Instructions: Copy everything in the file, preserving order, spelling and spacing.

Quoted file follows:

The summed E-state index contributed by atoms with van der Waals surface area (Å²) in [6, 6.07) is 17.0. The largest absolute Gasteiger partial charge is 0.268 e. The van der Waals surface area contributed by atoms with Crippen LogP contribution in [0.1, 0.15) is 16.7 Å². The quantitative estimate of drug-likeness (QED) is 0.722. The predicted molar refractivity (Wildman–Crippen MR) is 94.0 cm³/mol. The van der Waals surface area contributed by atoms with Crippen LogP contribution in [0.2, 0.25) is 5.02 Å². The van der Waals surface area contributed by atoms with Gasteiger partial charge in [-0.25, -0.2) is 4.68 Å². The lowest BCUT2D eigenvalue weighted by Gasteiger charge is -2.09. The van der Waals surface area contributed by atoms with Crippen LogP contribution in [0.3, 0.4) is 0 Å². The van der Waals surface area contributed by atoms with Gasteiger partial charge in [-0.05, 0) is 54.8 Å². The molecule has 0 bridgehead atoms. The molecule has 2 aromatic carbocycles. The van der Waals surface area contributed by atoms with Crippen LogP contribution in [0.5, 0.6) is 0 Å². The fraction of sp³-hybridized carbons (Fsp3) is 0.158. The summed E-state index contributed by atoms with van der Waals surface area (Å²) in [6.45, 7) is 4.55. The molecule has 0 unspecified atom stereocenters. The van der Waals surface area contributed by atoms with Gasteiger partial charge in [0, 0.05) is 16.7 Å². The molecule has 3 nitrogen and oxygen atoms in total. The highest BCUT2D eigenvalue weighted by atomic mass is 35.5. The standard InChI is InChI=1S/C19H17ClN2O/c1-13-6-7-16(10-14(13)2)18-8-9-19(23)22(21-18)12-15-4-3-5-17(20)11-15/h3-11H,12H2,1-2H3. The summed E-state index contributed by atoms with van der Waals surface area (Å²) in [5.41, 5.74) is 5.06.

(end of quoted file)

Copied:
The summed E-state index contributed by atoms with van der Waals surface area (Å²) in [6, 6.07) is 17.0. The largest absolute Gasteiger partial charge is 0.268 e. The van der Waals surface area contributed by atoms with Crippen LogP contribution in [0.1, 0.15) is 16.7 Å². The quantitative estimate of drug-likeness (QED) is 0.722. The predicted molar refractivity (Wildman–Crippen MR) is 94.0 cm³/mol. The van der Waals surface area contributed by atoms with Crippen LogP contribution in [0.2, 0.25) is 5.02 Å². The van der Waals surface area contributed by atoms with Gasteiger partial charge in [-0.25, -0.2) is 4.68 Å². The lowest BCUT2D eigenvalue weighted by Gasteiger charge is -2.09. The van der Waals surface area contributed by atoms with Crippen LogP contribution in [0.3, 0.4) is 0 Å². The van der Waals surface area contributed by atoms with Gasteiger partial charge in [-0.05, 0) is 54.8 Å². The molecule has 0 bridgehead atoms. The molecule has 2 aromatic carbocycles. The van der Waals surface area contributed by atoms with Crippen LogP contribution in [0.5, 0.6) is 0 Å². The fraction of sp³-hybridized carbons (Fsp3) is 0.158. The summed E-state index contributed by atoms with van der Waals surface area (Å²) in [6.45, 7) is 4.55. The molecule has 0 unspecified atom stereocenters. The van der Waals surface area contributed by atoms with Gasteiger partial charge in [0, 0.05) is 16.7 Å². The molecule has 3 nitrogen and oxygen atoms in total. The highest BCUT2D eigenvalue weighted by atomic mass is 35.5. The standard InChI is InChI=1S/C19H17ClN2O/c1-13-6-7-16(10-14(13)2)18-8-9-19(23)22(21-18)12-15-4-3-5-17(20)11-15/h3-11H,12H2,1-2H3. The summed E-state index contributed by atoms with van der Waals surface area (Å²) in [5.41, 5.74) is 5.06.